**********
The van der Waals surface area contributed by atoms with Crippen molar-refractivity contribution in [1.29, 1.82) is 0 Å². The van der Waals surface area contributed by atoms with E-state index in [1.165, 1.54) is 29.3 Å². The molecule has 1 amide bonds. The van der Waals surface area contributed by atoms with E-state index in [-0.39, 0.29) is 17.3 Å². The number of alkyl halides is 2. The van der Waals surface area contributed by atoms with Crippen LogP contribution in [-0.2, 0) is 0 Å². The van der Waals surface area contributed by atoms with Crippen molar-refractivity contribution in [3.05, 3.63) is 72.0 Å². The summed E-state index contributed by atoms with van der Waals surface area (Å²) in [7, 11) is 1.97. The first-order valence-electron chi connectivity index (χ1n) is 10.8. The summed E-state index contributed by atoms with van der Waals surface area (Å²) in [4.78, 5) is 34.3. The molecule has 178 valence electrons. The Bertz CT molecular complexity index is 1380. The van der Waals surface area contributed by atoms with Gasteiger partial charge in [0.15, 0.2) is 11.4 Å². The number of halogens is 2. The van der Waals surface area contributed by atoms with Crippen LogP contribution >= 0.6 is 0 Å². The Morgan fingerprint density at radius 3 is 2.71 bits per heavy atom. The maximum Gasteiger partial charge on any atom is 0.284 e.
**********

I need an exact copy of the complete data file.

The van der Waals surface area contributed by atoms with Crippen molar-refractivity contribution in [1.29, 1.82) is 0 Å². The van der Waals surface area contributed by atoms with E-state index in [1.165, 1.54) is 29.3 Å². The molecule has 1 amide bonds. The van der Waals surface area contributed by atoms with E-state index in [-0.39, 0.29) is 17.3 Å². The number of alkyl halides is 2. The van der Waals surface area contributed by atoms with Crippen LogP contribution in [-0.2, 0) is 0 Å². The van der Waals surface area contributed by atoms with Crippen molar-refractivity contribution in [3.05, 3.63) is 72.0 Å². The summed E-state index contributed by atoms with van der Waals surface area (Å²) in [7, 11) is 1.97. The first-order valence-electron chi connectivity index (χ1n) is 10.8. The summed E-state index contributed by atoms with van der Waals surface area (Å²) in [4.78, 5) is 34.3. The molecule has 178 valence electrons. The Bertz CT molecular complexity index is 1380. The van der Waals surface area contributed by atoms with Gasteiger partial charge in [0.15, 0.2) is 11.4 Å². The number of halogens is 2. The van der Waals surface area contributed by atoms with Crippen LogP contribution >= 0.6 is 0 Å². The Morgan fingerprint density at radius 3 is 2.71 bits per heavy atom. The maximum Gasteiger partial charge on any atom is 0.284 e.